Steve attended Limestone High School in Bartonville outside of Peoria where his dad was the superintendent and his mom was a teacher. Needless to say, he was not in trouble very much. Steve mentioned that if he ever did do something wrong at school, his parents knew about it by the time he got home. He saw at a very early age the role athletics play in the lives of students. His dad was a role model and taught him the integrity that is needed to survive in the education world. His mom was the one who taught him to be humble and to care for everyone.

While his dad passed away just over a year ago and his mom about eight years ago, Steve knows that both his mom and dad are proud of his accomplishments and are beaming with pride in heaven today. As mentioned previously his oldest brother, Terry, passed away in 2009. Steve has one younger brother, David. The two of them have tried to live their lives as their parents taught them---to do the things the right way, to respect others, to give 100% and not be out worked. It’s been a recipe for success. David and his wife Lori have three beautiful children and two grandsons. Steve is the proud dad of one son, Justin, who is his inspiration and is currently a freshman at

Southern Illinois University in a sports administration program. “I hope I have taught Justin how to be a man, to work hard, and to have fun in whatever he is doing,” Endsley said. “What he probably doesn’t know is he has taught me more about life than what I could ever teach him. I’m very lucky to have a son like him. He is a very special young man.”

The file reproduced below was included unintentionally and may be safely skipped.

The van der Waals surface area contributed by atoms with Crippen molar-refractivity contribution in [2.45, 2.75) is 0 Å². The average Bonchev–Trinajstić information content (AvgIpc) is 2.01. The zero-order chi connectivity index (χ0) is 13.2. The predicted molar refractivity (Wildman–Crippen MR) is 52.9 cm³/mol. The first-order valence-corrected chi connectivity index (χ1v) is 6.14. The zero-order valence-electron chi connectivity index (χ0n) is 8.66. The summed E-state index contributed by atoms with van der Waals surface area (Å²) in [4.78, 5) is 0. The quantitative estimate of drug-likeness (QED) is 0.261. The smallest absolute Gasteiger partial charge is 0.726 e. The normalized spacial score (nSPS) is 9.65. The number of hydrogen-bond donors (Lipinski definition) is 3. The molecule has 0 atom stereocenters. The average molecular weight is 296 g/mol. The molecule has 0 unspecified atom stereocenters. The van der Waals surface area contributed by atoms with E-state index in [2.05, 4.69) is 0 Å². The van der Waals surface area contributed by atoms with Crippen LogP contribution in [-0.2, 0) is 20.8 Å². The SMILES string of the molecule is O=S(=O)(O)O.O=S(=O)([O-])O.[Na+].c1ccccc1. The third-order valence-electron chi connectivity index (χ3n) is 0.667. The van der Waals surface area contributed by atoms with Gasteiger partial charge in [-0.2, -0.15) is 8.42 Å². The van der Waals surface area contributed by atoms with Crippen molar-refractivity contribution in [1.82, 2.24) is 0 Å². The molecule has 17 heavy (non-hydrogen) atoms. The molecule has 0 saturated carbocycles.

Steve readily admits that he probably has the least “on the mat” wrestling experience of any other IWCOA Hall of Fame member. However, what he wants everyone to know is he is proud to lead the organization that has provided thousands of young students the opportunity to participate in the sport of wrestling. His sincere hope is that IESA has played a small part in the lives of those who have been involved---wrestlers, coaches, officials, administrators, and friends of the sport. He summarized his IWCOA honor with this: “I am proud of the accomplishments and all IESA has done to further this great sport. I am humbled with the award. I thank everyone who has been associated with the IESA state wrestling series because it is those individuals who have fostered the growth of the sport at the Jr. high/middle school level. Finally, and perhaps most importantly, I am thankful for all the friendships I have made over the years. I am truly blessed. Wrestling has enriched my life in a way I never could have imagined.”